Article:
Now I was really in trouble. It was no more than a week later and I was in the Cameo motel on 82nd and Sandy with several pounds of 2nd rate weed to sell but none of the stuff I needed to get the job done. So I sent a guy to get me a small amount of crystal to keep me going. He didn’t get back quick enough, so I called someone else and she got there before he did. But I was too tired to fix and I fell asleep, only to be awakened by an emergency medical team when I didn’t respond to the checkout order. When they came in, they saw the dope on the scale and a big bag of weed I had intended to weigh into smaller packages.
Teflon Dave 2
I was duly scared out of my wits, and decided I had to leave everything in the room and make a run for it. And not a moment too soon, as the police were just pulling in as I was
“nonchalantly” strolling out the door, down the steps, and around the corner before the clerk had a chance to give me up.
Now, not only was I running from 5 serious felony cases in three counties, I had to hide from my connections as my horrific string of “bad luck” had transformed me from a high roller to a man on a precipice. It soon became clear that I had nowhere to run, and nowhere to hide for long. I disconnected from my once-comfortable circle of criminals, found a pretty little exotic dancer to make my final nights bearable, and tried to stay off the streets. After this, I had several close calls, but managed to make it 2 months before they got me one last time, in a high speed chase down Northeast Prescott Street. I wrecked my car into a pole trying to turn onto a side street with too much speed and got out and ran, injured and weak from hard living. I jumped a fence, another fence, and was headed off by a perimeter of police with more of that pesky pepper spray.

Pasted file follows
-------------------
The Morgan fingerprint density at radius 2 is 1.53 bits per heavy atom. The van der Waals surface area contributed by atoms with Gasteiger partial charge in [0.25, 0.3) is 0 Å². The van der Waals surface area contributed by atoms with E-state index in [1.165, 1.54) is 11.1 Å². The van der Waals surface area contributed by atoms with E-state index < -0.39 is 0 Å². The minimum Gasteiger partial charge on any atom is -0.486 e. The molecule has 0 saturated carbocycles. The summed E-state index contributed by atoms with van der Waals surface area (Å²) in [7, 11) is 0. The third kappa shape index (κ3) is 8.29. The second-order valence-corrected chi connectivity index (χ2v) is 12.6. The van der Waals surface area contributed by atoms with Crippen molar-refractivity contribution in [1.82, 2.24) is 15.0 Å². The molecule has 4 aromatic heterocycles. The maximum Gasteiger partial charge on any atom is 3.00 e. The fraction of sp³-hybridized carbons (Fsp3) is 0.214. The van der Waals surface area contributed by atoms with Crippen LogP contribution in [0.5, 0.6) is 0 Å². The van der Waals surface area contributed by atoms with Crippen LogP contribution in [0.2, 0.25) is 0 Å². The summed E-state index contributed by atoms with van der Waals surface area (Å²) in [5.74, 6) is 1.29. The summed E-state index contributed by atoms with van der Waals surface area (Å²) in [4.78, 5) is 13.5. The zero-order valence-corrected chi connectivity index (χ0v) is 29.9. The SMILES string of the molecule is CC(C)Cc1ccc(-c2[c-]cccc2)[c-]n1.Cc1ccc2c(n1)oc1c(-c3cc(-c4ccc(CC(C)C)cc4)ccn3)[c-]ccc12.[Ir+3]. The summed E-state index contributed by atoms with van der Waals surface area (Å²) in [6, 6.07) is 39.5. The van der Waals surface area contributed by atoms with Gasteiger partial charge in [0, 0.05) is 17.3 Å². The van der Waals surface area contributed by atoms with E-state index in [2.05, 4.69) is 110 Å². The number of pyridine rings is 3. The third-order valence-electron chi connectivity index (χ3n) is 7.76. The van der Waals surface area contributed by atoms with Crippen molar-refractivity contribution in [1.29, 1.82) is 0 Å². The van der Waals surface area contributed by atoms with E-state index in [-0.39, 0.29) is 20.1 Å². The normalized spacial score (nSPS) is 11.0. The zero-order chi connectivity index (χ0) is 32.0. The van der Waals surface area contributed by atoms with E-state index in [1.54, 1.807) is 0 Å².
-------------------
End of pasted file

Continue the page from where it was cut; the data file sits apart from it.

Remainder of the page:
And don’t let me forget to tell you: I had another quarter-pound of meth and a stolen .40 Glock in the car I had left behind.
After my scuffle with the police
All in all, I had probably spent 3 years on the streets from the time I started dong meth until I got out for good in late 2004. I used to think that with all of the excitement and pleasure I got during those years (having nothing but unhappiness to compare it to), any price I ended up paying would be worth it. But that was the dope and the adrenaline talking. It is amazing to look back and remember the horrible feeling I had, sitting in that jail cell facing a multitude of serious charges, and to realize things couldn’t get much worse. And that this time, there was no way in hell I was getting out of this. I had to face it.
That moment was the beginning of a very painful and difficult transformation that is thankfully still going on today.
I hadn’t had friends on the street. I had had customers. Some of them even dropped me a line or two. Having seen me pull a Houdini so many times before, and since they all owed me money, they figured they should keep tabs on me. I had a reputation for collecting my debts (any one of those collections could have gotten me a lot of joint time). But as soon as they knew I wasn’t going to be around for a decade, they stopped wasting their time on me.